Austin's NPR Station
Play Live Radio
Next Up:
0:00
0:00
Available On Air Stations
Energy & Environment

Council Committee Takes on Water Restrictions (Again)

1200px-Sprinkler_Irrigation_-_Sprinkler_head-620x365.jpg
Anton Cruz via Wikimedia Commons
The Austin Public Utilities Committee again took up the subject of loosening regulations on water use at a public meeting yesterday.

From The Austin Monitor: The battle over whether to loosen or make permanent some current water restrictions played out, once again, Wednesday at the City Council Public Utilities Committee, as Council Member Don Zimmerman questioned the intent of a recent public survey by Austin Water.

According to the survey data (collected at five public meetings held throughout January), roughly 57 percent of the public polled disagreed with a move to permanent once-a-week watering restrictions. 

Despite these results, Austin Water Assistant Director Daryl Slusher admitted at Wednesday’s meeting that the utility is leaning toward pursuing those restrictions permanently.

Zimmerman said the utility was not hearing the public.

“To me, there’s kind of a ridiculous power struggle going on here between these constituents who have been heard and the water utility who says, ‘No, that’s not what we heard. You said no, but we heard yes,’” Zimmerman said.

However, said Slusher, when the results are considered by district, there’s an argument to be made that there is support for permanent restrictions.

“Maybe this is the electoral college, where this is the popular vote,” Slusher told the committee as he showed the breakdown by district, which amounted to five in favor of making once-a-week water restrictions permanent versus four against. (One district, District 5, was too close to call.)

Forming the backdrop for discussion of this issue over the past few months has been the knowledge that Austin’s lakes have been largely replenished after the long drought. According to the Lower Colorado River Authority’s count, together Lake Buchanan and Lake Travis are 89 percent full.

Time and again, Zimmerman has pointed toward Austin’s Drought Contingency Plan (the most recent version of which was approved by Council in 2012) as support for lowering the city’s water restrictions. According to that document, the city manager may consider returning to Stage 1 restrictions (Austin is now in Stage 2) when the combined storage of Lake Travis and Lake Buchanan has hit 1.1 million acre-feet and is projected to stay above 900,000 acre-feet for four months. The lakes currently have 1.8 million acre-feet of water.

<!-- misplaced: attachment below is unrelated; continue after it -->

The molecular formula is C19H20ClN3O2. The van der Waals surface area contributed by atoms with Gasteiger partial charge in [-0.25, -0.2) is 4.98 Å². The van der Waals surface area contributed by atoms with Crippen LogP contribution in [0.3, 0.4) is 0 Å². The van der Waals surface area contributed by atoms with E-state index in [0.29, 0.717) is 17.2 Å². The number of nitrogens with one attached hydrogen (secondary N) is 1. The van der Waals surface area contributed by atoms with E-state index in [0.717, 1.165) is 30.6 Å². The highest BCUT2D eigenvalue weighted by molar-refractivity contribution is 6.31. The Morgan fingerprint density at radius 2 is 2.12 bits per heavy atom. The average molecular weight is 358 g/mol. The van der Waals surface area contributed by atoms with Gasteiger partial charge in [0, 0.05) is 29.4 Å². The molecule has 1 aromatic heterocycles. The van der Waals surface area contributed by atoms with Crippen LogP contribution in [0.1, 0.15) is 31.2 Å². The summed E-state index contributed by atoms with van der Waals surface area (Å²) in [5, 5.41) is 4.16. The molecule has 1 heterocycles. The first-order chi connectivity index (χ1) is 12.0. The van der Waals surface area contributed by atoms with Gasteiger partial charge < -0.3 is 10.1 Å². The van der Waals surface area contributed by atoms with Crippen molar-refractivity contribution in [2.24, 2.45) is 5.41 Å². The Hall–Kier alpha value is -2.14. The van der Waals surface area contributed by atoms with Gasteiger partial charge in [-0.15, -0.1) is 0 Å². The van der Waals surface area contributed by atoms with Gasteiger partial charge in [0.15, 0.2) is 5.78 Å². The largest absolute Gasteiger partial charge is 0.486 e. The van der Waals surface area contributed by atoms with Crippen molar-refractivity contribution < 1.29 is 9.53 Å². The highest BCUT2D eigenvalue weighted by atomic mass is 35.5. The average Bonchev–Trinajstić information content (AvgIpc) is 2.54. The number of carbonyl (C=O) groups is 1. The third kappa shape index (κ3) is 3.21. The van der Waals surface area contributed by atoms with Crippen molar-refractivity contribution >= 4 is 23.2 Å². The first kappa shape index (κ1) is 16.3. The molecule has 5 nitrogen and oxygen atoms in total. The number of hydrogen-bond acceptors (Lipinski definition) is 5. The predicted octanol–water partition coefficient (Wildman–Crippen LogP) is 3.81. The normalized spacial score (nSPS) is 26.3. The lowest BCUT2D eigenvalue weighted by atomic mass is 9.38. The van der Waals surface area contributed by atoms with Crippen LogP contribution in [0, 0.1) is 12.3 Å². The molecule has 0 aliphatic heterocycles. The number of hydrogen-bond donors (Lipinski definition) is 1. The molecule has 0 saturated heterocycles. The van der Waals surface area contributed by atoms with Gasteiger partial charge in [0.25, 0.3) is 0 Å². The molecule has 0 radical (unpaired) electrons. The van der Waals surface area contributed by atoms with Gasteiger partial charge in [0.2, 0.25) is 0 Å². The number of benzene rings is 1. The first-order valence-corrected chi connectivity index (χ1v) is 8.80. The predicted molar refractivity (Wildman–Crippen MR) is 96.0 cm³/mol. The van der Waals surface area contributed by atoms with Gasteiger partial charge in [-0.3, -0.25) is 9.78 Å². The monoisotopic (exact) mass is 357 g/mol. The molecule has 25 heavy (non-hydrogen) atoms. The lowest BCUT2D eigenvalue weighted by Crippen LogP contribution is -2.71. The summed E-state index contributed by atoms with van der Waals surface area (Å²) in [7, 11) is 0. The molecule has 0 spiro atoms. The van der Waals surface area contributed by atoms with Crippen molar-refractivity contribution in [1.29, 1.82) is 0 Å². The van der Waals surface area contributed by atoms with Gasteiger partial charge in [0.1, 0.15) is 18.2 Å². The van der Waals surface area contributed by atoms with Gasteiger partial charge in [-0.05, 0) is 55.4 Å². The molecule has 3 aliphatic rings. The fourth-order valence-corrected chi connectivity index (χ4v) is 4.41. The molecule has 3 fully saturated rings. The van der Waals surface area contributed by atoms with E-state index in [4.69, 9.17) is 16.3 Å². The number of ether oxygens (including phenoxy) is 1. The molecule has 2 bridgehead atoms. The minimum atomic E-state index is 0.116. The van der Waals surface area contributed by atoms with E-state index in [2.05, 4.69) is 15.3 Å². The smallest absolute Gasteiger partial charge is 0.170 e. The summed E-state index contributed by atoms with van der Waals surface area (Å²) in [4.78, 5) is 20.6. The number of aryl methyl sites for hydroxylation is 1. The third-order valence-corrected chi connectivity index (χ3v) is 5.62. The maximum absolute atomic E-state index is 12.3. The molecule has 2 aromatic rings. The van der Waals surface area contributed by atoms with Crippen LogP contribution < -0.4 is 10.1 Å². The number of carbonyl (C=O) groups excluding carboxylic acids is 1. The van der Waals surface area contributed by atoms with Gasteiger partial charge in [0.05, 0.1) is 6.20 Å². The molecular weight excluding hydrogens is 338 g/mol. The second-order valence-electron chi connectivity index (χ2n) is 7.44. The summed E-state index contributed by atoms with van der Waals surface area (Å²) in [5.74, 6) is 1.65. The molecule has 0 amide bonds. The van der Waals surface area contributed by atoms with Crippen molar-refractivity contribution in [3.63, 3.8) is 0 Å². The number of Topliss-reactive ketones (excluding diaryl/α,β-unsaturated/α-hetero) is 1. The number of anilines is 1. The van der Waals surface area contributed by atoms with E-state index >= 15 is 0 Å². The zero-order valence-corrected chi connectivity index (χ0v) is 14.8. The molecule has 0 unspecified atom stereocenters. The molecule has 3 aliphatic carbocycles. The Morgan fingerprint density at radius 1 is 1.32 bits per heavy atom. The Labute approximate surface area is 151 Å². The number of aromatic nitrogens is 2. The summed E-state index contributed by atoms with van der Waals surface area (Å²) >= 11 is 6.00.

Zimmerman made a motion to send along to the full Council a resolution recommending that the city manager move residents back to Stage 1 restrictions.

“So, I’m making this motion basically to get us to simply follow the Drought Contingency Plan,” said Zimmerman. “There’s been quite a bit of debate and public conversation that in my view amounts to a kind of ridiculous statement that we shouldn’t follow the Drought Contingency Plan because we might have a drought.”

But the utility argued that understanding of climate impacts has changed since the plan was approved in 2012 – and that droughts could be more frequent.

“What the future holds is a hotter climate here, generally a drier climate, that’s going to be interspersed often with heavy rain,” Slusher told committee members. “Drought interrupted by floods will be occurring more. We’ve already seen that. We’re seeing another dry period now.”

Although once-a-week watering is one component of the current Stage 2 restrictions, Austin Water has made clear that the full recommendations it will bring to Council in late April or May will be a mishmash of restrictions – with the potential to loosen some of the current ones, including doing away with the prohibition of personal car washing.

Zimmerman’s motion failed, on a 2-2 vote (with Council Member Ellen Troxclair supporting his motion, and Council members Delia Garza and Ann Kitchen voting against it). A second motion by Troxclair to send to the full Council the question of moving to Stage 1 restrictions without a recommendation also failed with a 2-2 vote.

Related Content